If you're in the market for residential property once owned by a Bakersfield country music legend but you found Merle Haggard's 3,600-square-foot abode just a tad too cozy, consider this option.
The northeast Bakersfield house owned by Buck Owens in 1968-74 is on the market, and there's room for the whole band, roadies and all.
Buck and Phyllis Owens' home at 309 Panorama Drive, overlooking the picturesque Kern River Oil Field, comes in at 5,106 square feet, and that doesn't even include all of the living and storage space. Include the west wing — separated by a breezeway, with a full mother-in-law apartment, a guest bedroom with bathroom, a shop and a converted recording studio — and it's more like 8,000 square feet.
Cal Fire Captain Brian Bonkosky and his wife, deposition videographer Kelley, bought the single-story estate in January 2009. They're downsizing to the Central Coast now that the kids are out of the house, mostly.
The house, listed at $575,000, is about five miles from Haggard's old house at 4007 Brae Burn Drive, near Bakersfield Country Club, which went on the market last month. Merle, his second wife Bonnie Owens, children Dana, Marty, Kelli and Noel, and mother Flossie, lived on Brae Burn in 1969-70. That house is now in escrow.
The Panorama house's listing agent, Shelley Murphy of Miramar Realty, says the guest and in-law quarters, and the shop, will be the big selling points, but the home's lineage is undeniably big.
"The fact that Buck lived here might draw some attention, just like Merle's house," she said. "I told Brian, 'You might get looky-loos, just interested in the history.' We want want serious (prospective) buyers. But it's absolutely possible someone could want it because Buck lived here."
Someone like Mitchell Styles, a music industry operative and amateur Bakersfield Sound historian who knew Buck well and owned the house himself from 1996 to 2000.
"It's a great place, perfect for entertaining," said Styles, who installed the swimming pool — no, it's not guitar-shaped — during his time as the homeowner.
And, no, not just any sort of entertaining.
Buck told Styles one of his favorite stories about the house. It was 1968, Buck was hosting a backyard political fundraiser, and the guest of honor was then-Gov. Ronald Reagan. Reagan divulged to his host that he'd once considered being a singer rather than an actor. So Buck went back into the house, grabbed a guitar and prodded Reagan into joining him in a rousing rendition of "Act Naturally."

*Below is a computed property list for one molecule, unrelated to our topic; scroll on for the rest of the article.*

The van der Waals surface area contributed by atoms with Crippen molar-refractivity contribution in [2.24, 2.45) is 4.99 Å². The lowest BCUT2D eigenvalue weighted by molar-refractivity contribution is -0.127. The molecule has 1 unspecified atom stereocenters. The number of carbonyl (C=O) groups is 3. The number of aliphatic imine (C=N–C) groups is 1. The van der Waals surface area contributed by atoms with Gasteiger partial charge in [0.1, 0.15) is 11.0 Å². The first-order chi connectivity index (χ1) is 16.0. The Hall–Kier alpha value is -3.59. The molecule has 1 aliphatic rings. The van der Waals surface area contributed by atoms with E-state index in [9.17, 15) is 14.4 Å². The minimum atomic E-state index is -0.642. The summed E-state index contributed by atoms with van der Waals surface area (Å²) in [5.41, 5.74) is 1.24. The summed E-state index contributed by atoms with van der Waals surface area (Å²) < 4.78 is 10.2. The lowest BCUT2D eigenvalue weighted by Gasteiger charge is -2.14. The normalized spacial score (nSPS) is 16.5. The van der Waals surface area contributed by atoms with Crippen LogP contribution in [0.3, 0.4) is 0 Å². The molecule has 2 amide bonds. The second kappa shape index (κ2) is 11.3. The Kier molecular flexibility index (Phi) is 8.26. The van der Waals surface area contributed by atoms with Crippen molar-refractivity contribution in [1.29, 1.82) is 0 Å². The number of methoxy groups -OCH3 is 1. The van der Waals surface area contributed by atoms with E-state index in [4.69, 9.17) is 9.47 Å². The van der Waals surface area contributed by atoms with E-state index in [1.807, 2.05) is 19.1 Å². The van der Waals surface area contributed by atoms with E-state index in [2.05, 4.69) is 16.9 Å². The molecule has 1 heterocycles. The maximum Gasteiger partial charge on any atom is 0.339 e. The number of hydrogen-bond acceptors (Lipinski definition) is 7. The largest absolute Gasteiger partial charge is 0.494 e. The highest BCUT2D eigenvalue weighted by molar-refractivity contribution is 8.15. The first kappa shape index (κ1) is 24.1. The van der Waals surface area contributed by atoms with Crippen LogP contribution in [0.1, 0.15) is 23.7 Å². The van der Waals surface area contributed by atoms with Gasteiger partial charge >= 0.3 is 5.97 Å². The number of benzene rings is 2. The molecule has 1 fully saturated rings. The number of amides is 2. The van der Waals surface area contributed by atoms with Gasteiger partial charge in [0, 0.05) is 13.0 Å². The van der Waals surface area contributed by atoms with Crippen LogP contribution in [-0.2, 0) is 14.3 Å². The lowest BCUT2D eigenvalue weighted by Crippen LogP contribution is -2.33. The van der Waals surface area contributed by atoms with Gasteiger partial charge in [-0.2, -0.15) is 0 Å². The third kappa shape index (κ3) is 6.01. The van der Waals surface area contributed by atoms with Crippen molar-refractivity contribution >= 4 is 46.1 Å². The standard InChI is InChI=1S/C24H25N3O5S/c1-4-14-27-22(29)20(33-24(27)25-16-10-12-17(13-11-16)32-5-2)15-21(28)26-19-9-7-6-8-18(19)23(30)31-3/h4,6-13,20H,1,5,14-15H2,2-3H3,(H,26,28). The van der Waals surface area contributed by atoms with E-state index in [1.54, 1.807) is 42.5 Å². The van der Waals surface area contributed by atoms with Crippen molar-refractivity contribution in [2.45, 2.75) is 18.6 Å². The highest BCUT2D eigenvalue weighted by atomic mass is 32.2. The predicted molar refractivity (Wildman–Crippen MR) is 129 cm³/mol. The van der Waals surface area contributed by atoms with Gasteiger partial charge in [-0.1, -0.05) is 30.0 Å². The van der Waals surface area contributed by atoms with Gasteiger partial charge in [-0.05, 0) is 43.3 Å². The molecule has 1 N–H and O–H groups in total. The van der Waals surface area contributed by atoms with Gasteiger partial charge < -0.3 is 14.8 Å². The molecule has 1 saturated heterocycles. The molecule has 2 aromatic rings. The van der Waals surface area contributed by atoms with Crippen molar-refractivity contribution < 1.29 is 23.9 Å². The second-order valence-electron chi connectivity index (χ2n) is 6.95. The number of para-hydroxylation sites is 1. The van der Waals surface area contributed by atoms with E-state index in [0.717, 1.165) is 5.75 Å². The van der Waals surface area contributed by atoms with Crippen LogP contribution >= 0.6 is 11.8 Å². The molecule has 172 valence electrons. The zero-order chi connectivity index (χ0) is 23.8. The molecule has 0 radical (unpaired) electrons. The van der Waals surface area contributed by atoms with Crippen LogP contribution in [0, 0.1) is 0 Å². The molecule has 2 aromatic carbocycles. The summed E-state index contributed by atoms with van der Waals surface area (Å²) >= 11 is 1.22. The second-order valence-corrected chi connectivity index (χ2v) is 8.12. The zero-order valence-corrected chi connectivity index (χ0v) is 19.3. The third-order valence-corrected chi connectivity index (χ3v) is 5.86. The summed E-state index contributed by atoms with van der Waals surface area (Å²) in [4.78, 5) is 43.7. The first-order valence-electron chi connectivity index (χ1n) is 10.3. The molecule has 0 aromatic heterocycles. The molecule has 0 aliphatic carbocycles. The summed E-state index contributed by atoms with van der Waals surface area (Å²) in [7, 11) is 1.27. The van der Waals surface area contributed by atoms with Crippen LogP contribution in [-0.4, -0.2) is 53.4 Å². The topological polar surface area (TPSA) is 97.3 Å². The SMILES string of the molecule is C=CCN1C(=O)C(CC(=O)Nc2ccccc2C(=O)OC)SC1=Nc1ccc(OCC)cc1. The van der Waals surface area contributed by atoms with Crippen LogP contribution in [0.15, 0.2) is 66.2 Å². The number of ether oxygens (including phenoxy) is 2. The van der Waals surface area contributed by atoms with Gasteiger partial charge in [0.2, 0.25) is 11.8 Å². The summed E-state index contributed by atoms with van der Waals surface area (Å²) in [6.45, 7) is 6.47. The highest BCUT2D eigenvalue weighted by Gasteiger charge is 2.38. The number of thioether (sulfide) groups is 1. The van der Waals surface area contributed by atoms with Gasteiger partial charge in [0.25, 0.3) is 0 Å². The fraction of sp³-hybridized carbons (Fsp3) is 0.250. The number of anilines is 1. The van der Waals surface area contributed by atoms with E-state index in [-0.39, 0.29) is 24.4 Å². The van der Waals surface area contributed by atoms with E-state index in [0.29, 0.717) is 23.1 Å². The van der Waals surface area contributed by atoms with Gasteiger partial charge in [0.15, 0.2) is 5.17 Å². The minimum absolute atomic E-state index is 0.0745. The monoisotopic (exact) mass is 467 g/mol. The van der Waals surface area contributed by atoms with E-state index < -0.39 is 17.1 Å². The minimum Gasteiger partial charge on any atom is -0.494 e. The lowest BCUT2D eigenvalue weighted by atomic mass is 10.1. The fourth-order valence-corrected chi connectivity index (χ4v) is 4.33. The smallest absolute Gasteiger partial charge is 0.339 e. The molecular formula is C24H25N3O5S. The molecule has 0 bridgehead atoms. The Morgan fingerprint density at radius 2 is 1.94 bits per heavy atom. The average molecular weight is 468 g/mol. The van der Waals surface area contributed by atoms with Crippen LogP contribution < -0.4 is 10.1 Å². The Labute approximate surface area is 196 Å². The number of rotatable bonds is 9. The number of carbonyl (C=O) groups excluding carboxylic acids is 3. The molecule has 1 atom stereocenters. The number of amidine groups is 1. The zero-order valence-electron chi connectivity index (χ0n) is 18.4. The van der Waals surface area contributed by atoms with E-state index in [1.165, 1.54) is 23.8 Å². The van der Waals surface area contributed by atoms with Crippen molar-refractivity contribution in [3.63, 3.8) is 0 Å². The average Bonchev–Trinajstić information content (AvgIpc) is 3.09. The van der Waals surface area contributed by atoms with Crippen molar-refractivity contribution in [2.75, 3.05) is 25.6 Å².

By the time Buck and Phyllis moved in on Panorama, Buck's incredible string of 14 consecutive No. 1 hits had played itself out, but he still had some juice left: "Who's Gonna Mow Your Grass," "Johnny B. Goode," and "Tall Dark Stranger"— three straight No. 1s — were all released while he lived in the Panorama Drive house. So was 1972's "Made in Japan," which would prove to be his final No. 1 record — until Dwight Yoakam came along and got Buck back in the studio for 1988's surprise hit, a new, Tejano-fied version of "Streets of Bakersfield."
Not every Panorama-era record Buck made was memorable. He lived there when he covered Simon & Garfunkel's "Bridge Over Troubled Water," too. Somehow that single, released in 1971, charted at No. 9.
Buck's close friend and musical collaborator, guitar virtuoso Don Rich, died in a July 1974 motorcycle accident, and that took the wind out of Buck's sails. His marriage to Phyllis ended after nearly 20 years and the Owenses sold the house.
Now it's on the market again; the next owner of the house, built in the late 1940s, will be its seventh.
That next owners might want the place as a token of country music history, but Murphy says they'll quickly appreciate it for something more.
"I love the windows looking out into the backyard," she said. "I've been over there is the evening and I love looking out those windows. It's wonderful."
Buck and Phyllis would undoubtedly agree.